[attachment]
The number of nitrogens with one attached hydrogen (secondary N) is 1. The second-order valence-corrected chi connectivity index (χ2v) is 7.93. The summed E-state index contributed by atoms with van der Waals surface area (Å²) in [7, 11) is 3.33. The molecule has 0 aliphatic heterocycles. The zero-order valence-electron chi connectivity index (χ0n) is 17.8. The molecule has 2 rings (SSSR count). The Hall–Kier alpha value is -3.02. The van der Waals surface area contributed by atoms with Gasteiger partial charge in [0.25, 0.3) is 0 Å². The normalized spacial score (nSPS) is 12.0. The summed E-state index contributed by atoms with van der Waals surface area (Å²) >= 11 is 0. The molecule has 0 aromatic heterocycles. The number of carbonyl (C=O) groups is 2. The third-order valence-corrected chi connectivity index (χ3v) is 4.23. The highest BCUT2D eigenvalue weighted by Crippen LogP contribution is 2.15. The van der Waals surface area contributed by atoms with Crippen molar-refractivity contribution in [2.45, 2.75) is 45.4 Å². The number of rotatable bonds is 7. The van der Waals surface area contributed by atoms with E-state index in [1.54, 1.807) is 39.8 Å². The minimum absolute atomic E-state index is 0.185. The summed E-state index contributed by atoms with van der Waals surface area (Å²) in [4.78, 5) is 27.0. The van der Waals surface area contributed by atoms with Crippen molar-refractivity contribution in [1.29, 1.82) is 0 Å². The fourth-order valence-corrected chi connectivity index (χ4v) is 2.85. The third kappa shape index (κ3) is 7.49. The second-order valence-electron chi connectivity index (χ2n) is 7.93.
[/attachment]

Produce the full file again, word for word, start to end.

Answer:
The number of nitrogens with one attached hydrogen (secondary N) is 1. The second-order valence-corrected chi connectivity index (χ2v) is 7.93. The summed E-state index contributed by atoms with van der Waals surface area (Å²) in [7, 11) is 3.33. The molecule has 0 aliphatic heterocycles. The zero-order valence-electron chi connectivity index (χ0n) is 17.8. The molecule has 2 rings (SSSR count). The Hall–Kier alpha value is -3.02. The van der Waals surface area contributed by atoms with Gasteiger partial charge in [0.25, 0.3) is 0 Å². The normalized spacial score (nSPS) is 12.0. The summed E-state index contributed by atoms with van der Waals surface area (Å²) >= 11 is 0. The molecule has 0 aromatic heterocycles. The number of carbonyl (C=O) groups is 2. The third-order valence-corrected chi connectivity index (χ3v) is 4.23. The highest BCUT2D eigenvalue weighted by Crippen LogP contribution is 2.15. The van der Waals surface area contributed by atoms with Crippen molar-refractivity contribution in [2.45, 2.75) is 45.4 Å². The number of rotatable bonds is 7. The van der Waals surface area contributed by atoms with E-state index in [1.54, 1.807) is 39.8 Å². The minimum absolute atomic E-state index is 0.185. The summed E-state index contributed by atoms with van der Waals surface area (Å²) in [4.78, 5) is 27.0. The van der Waals surface area contributed by atoms with Crippen molar-refractivity contribution in [1.29, 1.82) is 0 Å². The fourth-order valence-corrected chi connectivity index (χ4v) is 2.85. The third kappa shape index (κ3) is 7.49. The second-order valence-electron chi connectivity index (χ2n) is 7.93.